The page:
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I went to see Dr. Hertzberg, a developmental optometrist. My trip to see her illustrates how my visual problems and organizational problems impact my life. This time it is a little humorous. At the turnpike, jumped in my car, drove down Route 1 to the turnpike. I got all confused. I wasn't sure whether I should take the fork in the road that goes to New Jersey or continue towards Harrisburg. I've driven down this route a number of times before so I shouldn't be so confused. But I am. And I only have a few seconds to make a decision. I take the fork in the road to the left. I start thinking about something else I forget what but my mind was only partially engaged on my driving. Things start to look a lot less familiar and I am definitely missing familiar landmarks. I start to get a horrible, sinking sensation that I am not where I should be. I continue on. Things are really not looking familiar. And the next thing I know is that a very large bridge looms in front of me. I see a welcome sign for New Jersey. I begin to curse. Then I enter the hell that is New Jersey highways. I can't turn around. There should be a sign, "abandon all hope ye who enter here". You just can't turn around easily in New Jersey. There are these darn Jersey barriers that prohibit left-hand turns. So I keep driving and driving and driving. I notice I'm running late. Finally I find a place to turn around. I turn around and then start pondering what to do next. Should I., should I go? I'm running late but maybe I won't be too late. So I continue on. Back over the bridge. Back on the sharp hike. And I start speeding at 80 miles an hour around the Pennsylvania Turnpike. I'm trying to catch up. I know I'm running late and I start to panic. Maybe I should go home. Maybe I should. I press on. I make Mike exits and turns correctly. And I end up in front of her office 40 minutes late. I start to panic. Maybe her receptionist is going to be really mean. Maybe I'll get yelled at. But I figure while maybe I'll just go when and see if I can reschedule the appointment. Fine. So I go to grab my purse and I realized I forgot my purse. I have been driving not driving a speeding down the New Jersey around the Pennsylvania Turnpike without my purse, without my wallet, without my driver's license. Thank God, no cops stopped me. But here I am in front of the new doctor's office with no checkbook, credit card, or ATM card. I want to have a meltdown like a child. I want to stamp my feet. I want to throw my keys on the ground. If there were a pile of blocks, I would run over and kicked them. But I'm an adult (at least theoretically). So I suck it in. What to do next? I stop. I sit on the bench and ponder my options. I could go home. Or, I could go in and maybe they will be really angry with me for screwing up their schedule. So, I decided I'll face the music. I'll just go in and reschedule.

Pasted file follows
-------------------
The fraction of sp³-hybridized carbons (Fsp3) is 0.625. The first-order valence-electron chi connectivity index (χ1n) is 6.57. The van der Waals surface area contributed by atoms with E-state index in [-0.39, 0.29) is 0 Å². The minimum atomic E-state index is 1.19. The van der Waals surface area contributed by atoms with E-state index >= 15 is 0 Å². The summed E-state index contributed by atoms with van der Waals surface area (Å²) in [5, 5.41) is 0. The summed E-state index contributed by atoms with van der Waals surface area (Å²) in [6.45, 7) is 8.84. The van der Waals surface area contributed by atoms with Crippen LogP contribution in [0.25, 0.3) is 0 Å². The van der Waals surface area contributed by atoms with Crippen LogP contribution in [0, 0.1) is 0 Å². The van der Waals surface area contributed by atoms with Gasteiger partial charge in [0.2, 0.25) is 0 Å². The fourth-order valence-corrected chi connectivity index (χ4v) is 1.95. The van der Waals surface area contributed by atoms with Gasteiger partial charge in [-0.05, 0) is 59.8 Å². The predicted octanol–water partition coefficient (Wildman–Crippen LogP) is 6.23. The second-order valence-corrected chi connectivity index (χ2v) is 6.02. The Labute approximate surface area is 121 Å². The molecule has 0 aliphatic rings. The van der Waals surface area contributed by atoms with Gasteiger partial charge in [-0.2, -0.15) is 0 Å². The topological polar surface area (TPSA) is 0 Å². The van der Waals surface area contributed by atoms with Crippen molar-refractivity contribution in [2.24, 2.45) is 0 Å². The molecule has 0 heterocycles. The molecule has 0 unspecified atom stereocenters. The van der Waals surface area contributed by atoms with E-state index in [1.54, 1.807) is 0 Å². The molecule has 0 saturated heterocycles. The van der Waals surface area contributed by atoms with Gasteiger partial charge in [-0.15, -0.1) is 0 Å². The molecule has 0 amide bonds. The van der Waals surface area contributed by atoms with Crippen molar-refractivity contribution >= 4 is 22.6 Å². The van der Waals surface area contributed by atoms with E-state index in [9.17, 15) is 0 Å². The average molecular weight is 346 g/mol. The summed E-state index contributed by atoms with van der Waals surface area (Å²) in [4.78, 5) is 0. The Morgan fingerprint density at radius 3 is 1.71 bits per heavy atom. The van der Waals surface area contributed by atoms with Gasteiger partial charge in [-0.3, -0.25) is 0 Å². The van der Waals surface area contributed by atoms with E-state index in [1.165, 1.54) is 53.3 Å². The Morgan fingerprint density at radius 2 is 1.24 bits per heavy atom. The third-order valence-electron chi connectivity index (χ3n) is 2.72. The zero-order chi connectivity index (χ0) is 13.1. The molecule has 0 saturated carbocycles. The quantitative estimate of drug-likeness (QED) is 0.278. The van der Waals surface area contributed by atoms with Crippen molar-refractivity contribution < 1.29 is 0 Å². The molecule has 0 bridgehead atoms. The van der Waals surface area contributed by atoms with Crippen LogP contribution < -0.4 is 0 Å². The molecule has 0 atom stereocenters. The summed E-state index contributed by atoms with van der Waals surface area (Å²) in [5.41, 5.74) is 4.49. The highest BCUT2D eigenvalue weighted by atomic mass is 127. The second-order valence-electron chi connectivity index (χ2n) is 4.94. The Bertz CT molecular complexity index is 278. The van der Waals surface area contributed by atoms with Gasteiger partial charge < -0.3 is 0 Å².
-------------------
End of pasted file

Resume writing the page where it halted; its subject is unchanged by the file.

So I go in. Fortunately, the optometrist and receptionists are very very kind people. And I explained my story about why I was late. Fortunately, they had a client, a little boy, who had a hard time sitting still so they took him for. I got in the chair and everyone was so nice to me. Dr. Hertzberg heard my story. Normally I would not tell another adult about this thought since it relates to visual problems I told her my story. Well, it turns out that my eyes are truly bad. I have convergence insufficiency, problems with visual tracking, problems with filling out forms, problems with eye teaming, and no 3-D depth perception.
The sad thing about all this is that the therapy to correct these problems has existed since the 1960s.